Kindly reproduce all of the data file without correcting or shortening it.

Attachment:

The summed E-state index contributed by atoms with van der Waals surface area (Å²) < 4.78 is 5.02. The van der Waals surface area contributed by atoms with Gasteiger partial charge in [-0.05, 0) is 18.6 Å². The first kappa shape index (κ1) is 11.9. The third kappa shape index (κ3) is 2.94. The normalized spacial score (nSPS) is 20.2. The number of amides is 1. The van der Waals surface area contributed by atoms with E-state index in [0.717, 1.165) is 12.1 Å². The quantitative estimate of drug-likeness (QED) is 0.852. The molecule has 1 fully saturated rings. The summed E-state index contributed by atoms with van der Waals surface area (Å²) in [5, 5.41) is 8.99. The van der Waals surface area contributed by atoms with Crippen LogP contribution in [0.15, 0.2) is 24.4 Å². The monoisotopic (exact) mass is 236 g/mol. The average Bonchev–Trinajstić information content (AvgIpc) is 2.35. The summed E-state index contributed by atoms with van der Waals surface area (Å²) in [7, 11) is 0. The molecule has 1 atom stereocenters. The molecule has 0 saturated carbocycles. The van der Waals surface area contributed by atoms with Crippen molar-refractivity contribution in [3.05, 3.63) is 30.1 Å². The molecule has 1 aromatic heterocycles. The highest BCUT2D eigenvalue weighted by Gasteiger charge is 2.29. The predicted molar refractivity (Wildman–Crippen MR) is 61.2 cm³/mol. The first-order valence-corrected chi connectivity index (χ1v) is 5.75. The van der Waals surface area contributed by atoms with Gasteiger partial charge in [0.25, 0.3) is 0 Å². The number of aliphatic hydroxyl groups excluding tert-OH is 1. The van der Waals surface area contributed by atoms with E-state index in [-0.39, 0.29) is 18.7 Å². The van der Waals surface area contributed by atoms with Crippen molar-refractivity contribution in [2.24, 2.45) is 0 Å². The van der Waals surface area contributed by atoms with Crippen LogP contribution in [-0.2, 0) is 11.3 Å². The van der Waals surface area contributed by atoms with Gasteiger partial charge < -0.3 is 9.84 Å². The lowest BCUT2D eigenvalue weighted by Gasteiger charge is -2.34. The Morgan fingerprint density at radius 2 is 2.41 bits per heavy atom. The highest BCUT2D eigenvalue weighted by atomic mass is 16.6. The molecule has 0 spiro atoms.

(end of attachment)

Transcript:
The summed E-state index contributed by atoms with van der Waals surface area (Å²) < 4.78 is 5.02. The van der Waals surface area contributed by atoms with Gasteiger partial charge in [-0.05, 0) is 18.6 Å². The first kappa shape index (κ1) is 11.9. The third kappa shape index (κ3) is 2.94. The normalized spacial score (nSPS) is 20.2. The number of amides is 1. The van der Waals surface area contributed by atoms with E-state index in [0.717, 1.165) is 12.1 Å². The quantitative estimate of drug-likeness (QED) is 0.852. The molecule has 1 fully saturated rings. The summed E-state index contributed by atoms with van der Waals surface area (Å²) in [5, 5.41) is 8.99. The van der Waals surface area contributed by atoms with Crippen LogP contribution in [0.15, 0.2) is 24.4 Å². The monoisotopic (exact) mass is 236 g/mol. The average Bonchev–Trinajstić information content (AvgIpc) is 2.35. The summed E-state index contributed by atoms with van der Waals surface area (Å²) in [7, 11) is 0. The molecule has 1 atom stereocenters. The molecule has 0 saturated carbocycles. The van der Waals surface area contributed by atoms with Crippen molar-refractivity contribution in [3.05, 3.63) is 30.1 Å². The molecule has 1 aromatic heterocycles. The highest BCUT2D eigenvalue weighted by Gasteiger charge is 2.29. The predicted molar refractivity (Wildman–Crippen MR) is 61.2 cm³/mol. The first-order valence-corrected chi connectivity index (χ1v) is 5.75. The van der Waals surface area contributed by atoms with Gasteiger partial charge in [0.25, 0.3) is 0 Å². The number of aliphatic hydroxyl groups excluding tert-OH is 1. The van der Waals surface area contributed by atoms with E-state index in [-0.39, 0.29) is 18.7 Å². The van der Waals surface area contributed by atoms with Crippen molar-refractivity contribution in [2.24, 2.45) is 0 Å². The van der Waals surface area contributed by atoms with Crippen LogP contribution in [-0.2, 0) is 11.3 Å². The van der Waals surface area contributed by atoms with Gasteiger partial charge < -0.3 is 9.84 Å². The lowest BCUT2D eigenvalue weighted by Gasteiger charge is -2.34. The Morgan fingerprint density at radius 2 is 2.41 bits per heavy atom. The highest BCUT2D eigenvalue weighted by atomic mass is 16.6. The molecule has 0 spiro atoms.